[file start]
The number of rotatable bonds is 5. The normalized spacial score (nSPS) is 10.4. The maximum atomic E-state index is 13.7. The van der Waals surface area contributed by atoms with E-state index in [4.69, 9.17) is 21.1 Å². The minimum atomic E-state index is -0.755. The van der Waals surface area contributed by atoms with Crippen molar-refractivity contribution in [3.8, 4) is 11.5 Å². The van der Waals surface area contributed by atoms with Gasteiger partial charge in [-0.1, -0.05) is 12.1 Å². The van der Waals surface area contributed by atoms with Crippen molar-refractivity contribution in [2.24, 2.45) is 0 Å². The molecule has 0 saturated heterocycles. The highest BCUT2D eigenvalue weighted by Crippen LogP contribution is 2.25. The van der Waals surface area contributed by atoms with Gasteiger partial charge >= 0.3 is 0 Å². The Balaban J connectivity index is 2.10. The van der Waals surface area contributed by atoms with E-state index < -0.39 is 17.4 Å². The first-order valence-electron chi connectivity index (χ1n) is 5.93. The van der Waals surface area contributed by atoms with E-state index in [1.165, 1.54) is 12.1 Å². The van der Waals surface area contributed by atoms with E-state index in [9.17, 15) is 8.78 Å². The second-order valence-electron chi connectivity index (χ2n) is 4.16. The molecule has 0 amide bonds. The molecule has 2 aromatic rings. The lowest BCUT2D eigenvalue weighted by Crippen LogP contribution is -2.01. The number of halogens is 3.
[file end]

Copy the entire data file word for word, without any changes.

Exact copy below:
The number of rotatable bonds is 5. The normalized spacial score (nSPS) is 10.4. The maximum atomic E-state index is 13.7. The van der Waals surface area contributed by atoms with E-state index in [4.69, 9.17) is 21.1 Å². The minimum atomic E-state index is -0.755. The van der Waals surface area contributed by atoms with Crippen molar-refractivity contribution in [3.8, 4) is 11.5 Å². The van der Waals surface area contributed by atoms with Gasteiger partial charge in [-0.1, -0.05) is 12.1 Å². The van der Waals surface area contributed by atoms with Crippen molar-refractivity contribution in [2.24, 2.45) is 0 Å². The molecule has 0 saturated heterocycles. The highest BCUT2D eigenvalue weighted by Crippen LogP contribution is 2.25. The van der Waals surface area contributed by atoms with Gasteiger partial charge >= 0.3 is 0 Å². The Balaban J connectivity index is 2.10. The van der Waals surface area contributed by atoms with E-state index < -0.39 is 17.4 Å². The first-order valence-electron chi connectivity index (χ1n) is 5.93. The van der Waals surface area contributed by atoms with E-state index in [1.165, 1.54) is 12.1 Å². The van der Waals surface area contributed by atoms with E-state index in [9.17, 15) is 8.78 Å². The second-order valence-electron chi connectivity index (χ2n) is 4.16. The molecule has 0 amide bonds. The molecule has 2 aromatic rings. The lowest BCUT2D eigenvalue weighted by Crippen LogP contribution is -2.01. The number of halogens is 3.